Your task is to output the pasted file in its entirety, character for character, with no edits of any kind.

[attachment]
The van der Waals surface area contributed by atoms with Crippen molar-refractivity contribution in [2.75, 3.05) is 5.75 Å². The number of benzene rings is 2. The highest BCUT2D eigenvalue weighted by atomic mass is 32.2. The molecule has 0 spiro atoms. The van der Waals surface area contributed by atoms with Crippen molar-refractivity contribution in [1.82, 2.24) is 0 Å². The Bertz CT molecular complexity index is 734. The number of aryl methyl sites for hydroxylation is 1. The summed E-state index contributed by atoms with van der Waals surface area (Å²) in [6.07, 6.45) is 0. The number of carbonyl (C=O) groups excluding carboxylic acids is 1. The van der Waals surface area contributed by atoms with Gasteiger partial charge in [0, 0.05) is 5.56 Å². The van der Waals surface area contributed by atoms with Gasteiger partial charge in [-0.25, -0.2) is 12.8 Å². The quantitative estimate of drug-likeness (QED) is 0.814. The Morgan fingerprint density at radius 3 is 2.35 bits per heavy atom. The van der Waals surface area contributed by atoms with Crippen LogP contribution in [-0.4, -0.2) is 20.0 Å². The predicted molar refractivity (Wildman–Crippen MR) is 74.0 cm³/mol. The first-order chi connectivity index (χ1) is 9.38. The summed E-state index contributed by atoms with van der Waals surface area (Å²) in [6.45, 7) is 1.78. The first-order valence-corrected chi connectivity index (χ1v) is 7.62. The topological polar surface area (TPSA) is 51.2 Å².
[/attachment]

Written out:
The van der Waals surface area contributed by atoms with Crippen molar-refractivity contribution in [2.75, 3.05) is 5.75 Å². The number of benzene rings is 2. The highest BCUT2D eigenvalue weighted by atomic mass is 32.2. The molecule has 0 spiro atoms. The van der Waals surface area contributed by atoms with Crippen molar-refractivity contribution in [1.82, 2.24) is 0 Å². The Bertz CT molecular complexity index is 734. The number of aryl methyl sites for hydroxylation is 1. The summed E-state index contributed by atoms with van der Waals surface area (Å²) in [6.07, 6.45) is 0. The number of carbonyl (C=O) groups excluding carboxylic acids is 1. The van der Waals surface area contributed by atoms with Gasteiger partial charge in [0, 0.05) is 5.56 Å². The van der Waals surface area contributed by atoms with Gasteiger partial charge in [-0.25, -0.2) is 12.8 Å². The quantitative estimate of drug-likeness (QED) is 0.814. The Morgan fingerprint density at radius 3 is 2.35 bits per heavy atom. The van der Waals surface area contributed by atoms with Crippen LogP contribution in [-0.4, -0.2) is 20.0 Å². The predicted molar refractivity (Wildman–Crippen MR) is 74.0 cm³/mol. The first-order chi connectivity index (χ1) is 9.38. The summed E-state index contributed by atoms with van der Waals surface area (Å²) in [6.45, 7) is 1.78. The first-order valence-corrected chi connectivity index (χ1v) is 7.62. The topological polar surface area (TPSA) is 51.2 Å².